Despite his spending tens of thousands of hours alone crafting STARGAZER, which he released in August of 2006, Sean is not altogether antisocial, at least when it comes to music. Indeed, through the years, Sean has enjoyed the privilege of working with a number of gifted artists on an array of musical projects.
In 2000 and 2001, Sean and four close friends formed a musical group they called STEVE. Over a period of about thirteen months, the band—made up of Matthew Jackson, Sean, Logan Ramsier, Nick Robinson, and David Ullman—performed a number of shows and festivals in Northeast Ohio and Pittsburgh and, under the direction of Brian Ullman, memorialized many of their original compositions in the album, IN THE EVENT OF RHYTHM. Though produced only on a limited basis, the record’s sales exceeded even the band’s lofty expectations, no doubt fueled by STEVE’s powerfully engaging live performances.
In late 2005 through the spring of 2006, Sean co-produced and mixed seven tracks on Nick Robinson’s groundbreaking album, AND SO GOD SCRATCHED OUT THE TRUTH, which Robinson released to great fanfare under the pseudonym ANOTHER SOCIAL BLUNDER. Some of these tracks even inspired favorable comparisons to Doves, Muse, and Nine Inch Nails. Sean’s exposure to this project was instrumental in inspiring many of the final touches to the organic compositions of STARGAZER.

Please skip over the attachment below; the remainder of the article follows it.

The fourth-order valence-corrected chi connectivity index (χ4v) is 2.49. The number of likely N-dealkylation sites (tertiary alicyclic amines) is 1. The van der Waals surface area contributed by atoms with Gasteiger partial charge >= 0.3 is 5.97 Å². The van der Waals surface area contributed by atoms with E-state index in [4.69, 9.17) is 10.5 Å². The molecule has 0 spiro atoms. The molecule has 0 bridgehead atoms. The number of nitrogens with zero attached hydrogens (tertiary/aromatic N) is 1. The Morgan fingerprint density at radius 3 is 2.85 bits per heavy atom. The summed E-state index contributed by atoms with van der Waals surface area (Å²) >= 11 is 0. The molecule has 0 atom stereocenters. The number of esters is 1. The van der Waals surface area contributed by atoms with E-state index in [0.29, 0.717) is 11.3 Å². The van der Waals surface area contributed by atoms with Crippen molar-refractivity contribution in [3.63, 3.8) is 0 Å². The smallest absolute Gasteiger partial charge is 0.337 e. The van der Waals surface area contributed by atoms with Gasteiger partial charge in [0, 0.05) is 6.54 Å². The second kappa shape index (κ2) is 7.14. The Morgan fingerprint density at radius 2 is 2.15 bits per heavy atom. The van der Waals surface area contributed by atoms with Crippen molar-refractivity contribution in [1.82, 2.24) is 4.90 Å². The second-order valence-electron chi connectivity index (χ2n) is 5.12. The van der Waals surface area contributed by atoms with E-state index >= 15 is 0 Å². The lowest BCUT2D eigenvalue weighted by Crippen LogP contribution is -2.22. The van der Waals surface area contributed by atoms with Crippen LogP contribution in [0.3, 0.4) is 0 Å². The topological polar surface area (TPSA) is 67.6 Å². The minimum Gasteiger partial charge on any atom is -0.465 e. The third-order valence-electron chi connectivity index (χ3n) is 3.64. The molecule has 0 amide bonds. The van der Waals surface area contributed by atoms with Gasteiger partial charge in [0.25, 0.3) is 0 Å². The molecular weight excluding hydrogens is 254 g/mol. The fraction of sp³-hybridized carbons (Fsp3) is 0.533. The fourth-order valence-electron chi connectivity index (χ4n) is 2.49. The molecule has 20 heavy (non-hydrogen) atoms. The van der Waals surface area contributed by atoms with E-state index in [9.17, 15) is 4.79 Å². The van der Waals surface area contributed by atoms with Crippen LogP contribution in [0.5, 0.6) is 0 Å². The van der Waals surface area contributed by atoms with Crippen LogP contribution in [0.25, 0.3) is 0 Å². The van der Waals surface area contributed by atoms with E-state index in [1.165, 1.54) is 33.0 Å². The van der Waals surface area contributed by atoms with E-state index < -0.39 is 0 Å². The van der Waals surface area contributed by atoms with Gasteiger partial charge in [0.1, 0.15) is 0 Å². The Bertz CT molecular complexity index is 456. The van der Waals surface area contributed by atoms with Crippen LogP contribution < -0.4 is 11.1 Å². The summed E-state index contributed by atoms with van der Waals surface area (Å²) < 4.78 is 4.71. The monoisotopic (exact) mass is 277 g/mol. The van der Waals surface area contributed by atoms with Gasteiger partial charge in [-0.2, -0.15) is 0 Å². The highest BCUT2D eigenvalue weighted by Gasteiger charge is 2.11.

After finishing his work on STARGAZER in the summer of 2006, Sean leapt at the opportunity to contribute to David Ullman’s elaborate studio project. By that point, Ullman had already devoted almost two years to what was becoming an all-consuming labor of love. Over the course of several months, Sean worked with Ullman in composing, performing, and recording piano tracks for a handful of songs. Then, in early January of this year, Ullman brought his finished tracks to Lincoln, Nebraska for Sean to master. The finished product, DOG DAYS, was released to great critical acclaim in February: Jeff Niesel, music editor of Free Times, praised the work as an “exquisitely beautiful record,” while Peter Chakerian, Managing Editor of Cool Cleveland, depicted the album as "deep, dark and intensely rich."